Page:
Highly efficient osteogenic differentiation of human mesenchymal stem cells by eradication of STAT3 signaling Academic Article uri icon

abstract

  • Human bone marrow-derived mesenchymal stem cells (hMSCs) are promising candidates for cellular therapy owing to their multipotency to differentiate into several cell lineages. Elucidating the signaling events involved in the response of hMSCs to diverse stimulants affecting their differentiation may considerably promote their clinical use. In this study, we attempted to illuminate the molecular signaling networks involved in bone morphogenetic protein (BMP)-stimulated hMSC osteogenic differentiation. We demonstrate that eradication of signal transducers and activators of transcription (STAT) signaling considerably enhances BMP-induced osteogenic differentiation of hMSCs. BMP 2 and 4 are shown for the first time to activate the Janus-activated kinase (JAK)-STAT pathway in hMSC. Specifically, we reveal that JAK2 mediates STAT3 tyrosine phosphorylation in response to the two BMPs, whereas BMP2- and BMP4-induced STAT3 serine phosphorylation involves two divergent cascades, namely the mTOR and ERK1/2 cascades, respectively. Furthermore, elimination of the STAT3 signaling pathway by the inhibitors, AG490 or STAT3 siRNA, results in the acceleration and augmentation of BMPs-induced osteogenic differentiation, thus proposing a role for JAK-STAT signaling as a negative regulator of this process in MSCs. We believe that the findings presented in this study may be the basis for the development of a useful strategy to better control stem cell fate through intervention in molecular signaling networks. Hopefully, such a strategy will include the development of more efficient and controllable protocols for hMSC differentiation and facilitate their use in regenerative medicine.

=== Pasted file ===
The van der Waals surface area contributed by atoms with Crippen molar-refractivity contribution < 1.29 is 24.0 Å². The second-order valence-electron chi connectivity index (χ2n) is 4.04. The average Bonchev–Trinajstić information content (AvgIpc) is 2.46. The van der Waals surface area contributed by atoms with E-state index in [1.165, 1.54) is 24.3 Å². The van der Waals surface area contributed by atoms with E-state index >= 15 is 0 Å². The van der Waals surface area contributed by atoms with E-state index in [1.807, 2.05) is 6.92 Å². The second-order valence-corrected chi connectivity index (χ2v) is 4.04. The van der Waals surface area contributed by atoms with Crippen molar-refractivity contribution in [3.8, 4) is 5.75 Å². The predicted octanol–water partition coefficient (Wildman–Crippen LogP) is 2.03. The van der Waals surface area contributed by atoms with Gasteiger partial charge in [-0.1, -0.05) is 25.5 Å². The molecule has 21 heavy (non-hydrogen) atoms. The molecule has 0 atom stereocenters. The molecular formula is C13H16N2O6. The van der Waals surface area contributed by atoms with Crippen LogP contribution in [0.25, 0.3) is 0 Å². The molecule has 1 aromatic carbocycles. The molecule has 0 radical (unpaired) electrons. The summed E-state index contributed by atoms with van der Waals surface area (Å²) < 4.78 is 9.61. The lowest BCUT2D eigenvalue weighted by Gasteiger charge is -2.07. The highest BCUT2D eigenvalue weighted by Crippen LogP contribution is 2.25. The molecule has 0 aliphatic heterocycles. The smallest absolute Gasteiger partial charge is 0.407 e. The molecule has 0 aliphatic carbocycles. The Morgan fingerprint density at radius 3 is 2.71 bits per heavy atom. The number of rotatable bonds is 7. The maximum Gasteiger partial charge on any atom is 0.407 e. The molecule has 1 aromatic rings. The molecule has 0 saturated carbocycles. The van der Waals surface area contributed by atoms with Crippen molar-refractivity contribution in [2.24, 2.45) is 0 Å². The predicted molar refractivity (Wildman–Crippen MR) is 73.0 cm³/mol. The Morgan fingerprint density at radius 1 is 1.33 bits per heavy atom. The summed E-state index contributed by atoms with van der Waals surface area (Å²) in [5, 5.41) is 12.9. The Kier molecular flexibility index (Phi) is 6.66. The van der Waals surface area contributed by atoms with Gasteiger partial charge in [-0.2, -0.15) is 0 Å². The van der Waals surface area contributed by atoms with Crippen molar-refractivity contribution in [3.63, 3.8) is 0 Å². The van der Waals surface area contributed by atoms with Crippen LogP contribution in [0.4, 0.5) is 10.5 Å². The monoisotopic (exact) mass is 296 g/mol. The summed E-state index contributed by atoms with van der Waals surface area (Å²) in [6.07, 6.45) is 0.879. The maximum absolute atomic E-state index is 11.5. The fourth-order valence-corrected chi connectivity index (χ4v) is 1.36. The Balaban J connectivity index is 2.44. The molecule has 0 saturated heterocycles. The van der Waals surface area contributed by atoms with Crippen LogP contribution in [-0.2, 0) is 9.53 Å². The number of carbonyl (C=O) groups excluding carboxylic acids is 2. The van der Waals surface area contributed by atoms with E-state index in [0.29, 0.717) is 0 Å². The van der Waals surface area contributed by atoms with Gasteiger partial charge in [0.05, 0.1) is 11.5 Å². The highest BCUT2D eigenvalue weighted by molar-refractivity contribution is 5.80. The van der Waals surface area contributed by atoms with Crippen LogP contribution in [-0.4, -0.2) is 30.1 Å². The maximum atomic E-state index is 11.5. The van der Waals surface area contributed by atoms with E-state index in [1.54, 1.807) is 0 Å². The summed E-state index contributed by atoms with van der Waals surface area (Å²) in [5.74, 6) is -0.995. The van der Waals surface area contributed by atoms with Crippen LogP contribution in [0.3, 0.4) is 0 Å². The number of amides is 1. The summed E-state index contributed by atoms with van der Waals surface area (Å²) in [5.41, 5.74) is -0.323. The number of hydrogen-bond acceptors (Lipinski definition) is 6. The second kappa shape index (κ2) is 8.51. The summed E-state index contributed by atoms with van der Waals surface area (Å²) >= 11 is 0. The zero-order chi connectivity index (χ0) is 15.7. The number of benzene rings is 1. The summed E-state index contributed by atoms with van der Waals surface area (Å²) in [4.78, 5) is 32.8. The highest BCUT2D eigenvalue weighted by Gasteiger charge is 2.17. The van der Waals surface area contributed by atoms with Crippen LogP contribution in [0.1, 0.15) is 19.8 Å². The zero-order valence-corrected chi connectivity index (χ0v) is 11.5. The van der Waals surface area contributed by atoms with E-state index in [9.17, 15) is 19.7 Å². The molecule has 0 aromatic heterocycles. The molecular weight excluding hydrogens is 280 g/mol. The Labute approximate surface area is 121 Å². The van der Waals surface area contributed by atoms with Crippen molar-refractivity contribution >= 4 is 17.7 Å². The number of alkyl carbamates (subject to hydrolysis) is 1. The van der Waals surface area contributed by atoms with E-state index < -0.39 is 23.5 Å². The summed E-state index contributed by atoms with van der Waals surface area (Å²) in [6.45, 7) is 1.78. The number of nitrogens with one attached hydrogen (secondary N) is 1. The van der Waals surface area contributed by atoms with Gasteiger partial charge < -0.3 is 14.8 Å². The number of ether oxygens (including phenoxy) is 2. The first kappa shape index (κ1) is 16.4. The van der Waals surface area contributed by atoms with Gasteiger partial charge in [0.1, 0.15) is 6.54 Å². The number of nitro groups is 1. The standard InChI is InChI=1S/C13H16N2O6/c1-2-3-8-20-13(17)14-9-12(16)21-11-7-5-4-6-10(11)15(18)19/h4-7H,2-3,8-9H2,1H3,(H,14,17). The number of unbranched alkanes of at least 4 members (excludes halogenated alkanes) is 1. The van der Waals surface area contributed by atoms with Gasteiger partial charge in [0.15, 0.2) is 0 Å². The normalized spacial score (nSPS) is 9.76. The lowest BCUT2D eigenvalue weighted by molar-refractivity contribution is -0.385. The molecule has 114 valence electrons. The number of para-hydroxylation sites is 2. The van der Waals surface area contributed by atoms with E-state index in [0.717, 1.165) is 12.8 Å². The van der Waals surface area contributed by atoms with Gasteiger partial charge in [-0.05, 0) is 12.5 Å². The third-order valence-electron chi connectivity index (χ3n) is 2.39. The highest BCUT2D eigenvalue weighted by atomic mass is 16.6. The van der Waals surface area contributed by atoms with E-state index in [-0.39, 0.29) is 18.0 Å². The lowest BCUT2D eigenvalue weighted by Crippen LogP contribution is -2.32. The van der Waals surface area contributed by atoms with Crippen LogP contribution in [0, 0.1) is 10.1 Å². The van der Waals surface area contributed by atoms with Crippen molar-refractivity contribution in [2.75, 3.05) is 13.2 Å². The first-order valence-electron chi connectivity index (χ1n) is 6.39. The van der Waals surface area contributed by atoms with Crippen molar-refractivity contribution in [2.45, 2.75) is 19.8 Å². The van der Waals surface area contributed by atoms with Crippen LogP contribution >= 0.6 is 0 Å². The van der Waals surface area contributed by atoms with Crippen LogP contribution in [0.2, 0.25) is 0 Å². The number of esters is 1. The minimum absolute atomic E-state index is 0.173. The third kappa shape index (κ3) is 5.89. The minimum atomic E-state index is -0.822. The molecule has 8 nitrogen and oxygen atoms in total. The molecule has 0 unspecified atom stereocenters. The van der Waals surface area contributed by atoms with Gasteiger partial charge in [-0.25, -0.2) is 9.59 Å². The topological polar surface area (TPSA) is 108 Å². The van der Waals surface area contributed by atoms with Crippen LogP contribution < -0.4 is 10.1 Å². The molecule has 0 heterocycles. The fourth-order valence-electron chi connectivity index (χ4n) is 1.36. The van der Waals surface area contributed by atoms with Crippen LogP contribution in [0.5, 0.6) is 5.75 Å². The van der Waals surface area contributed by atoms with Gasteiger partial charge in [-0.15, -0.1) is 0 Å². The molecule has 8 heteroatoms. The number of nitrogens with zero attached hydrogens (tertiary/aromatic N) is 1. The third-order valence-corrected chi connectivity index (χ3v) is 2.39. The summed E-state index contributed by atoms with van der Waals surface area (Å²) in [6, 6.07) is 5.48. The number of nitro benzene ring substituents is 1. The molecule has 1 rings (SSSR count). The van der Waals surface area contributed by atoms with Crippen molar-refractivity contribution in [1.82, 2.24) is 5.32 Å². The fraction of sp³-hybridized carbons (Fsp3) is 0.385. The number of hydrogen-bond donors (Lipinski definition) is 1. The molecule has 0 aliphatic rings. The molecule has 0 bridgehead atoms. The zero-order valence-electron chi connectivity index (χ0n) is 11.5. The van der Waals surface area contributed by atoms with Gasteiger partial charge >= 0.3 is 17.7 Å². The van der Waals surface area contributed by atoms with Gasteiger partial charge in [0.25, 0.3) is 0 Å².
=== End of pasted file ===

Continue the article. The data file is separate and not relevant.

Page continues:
publication date

  • November 1, 2010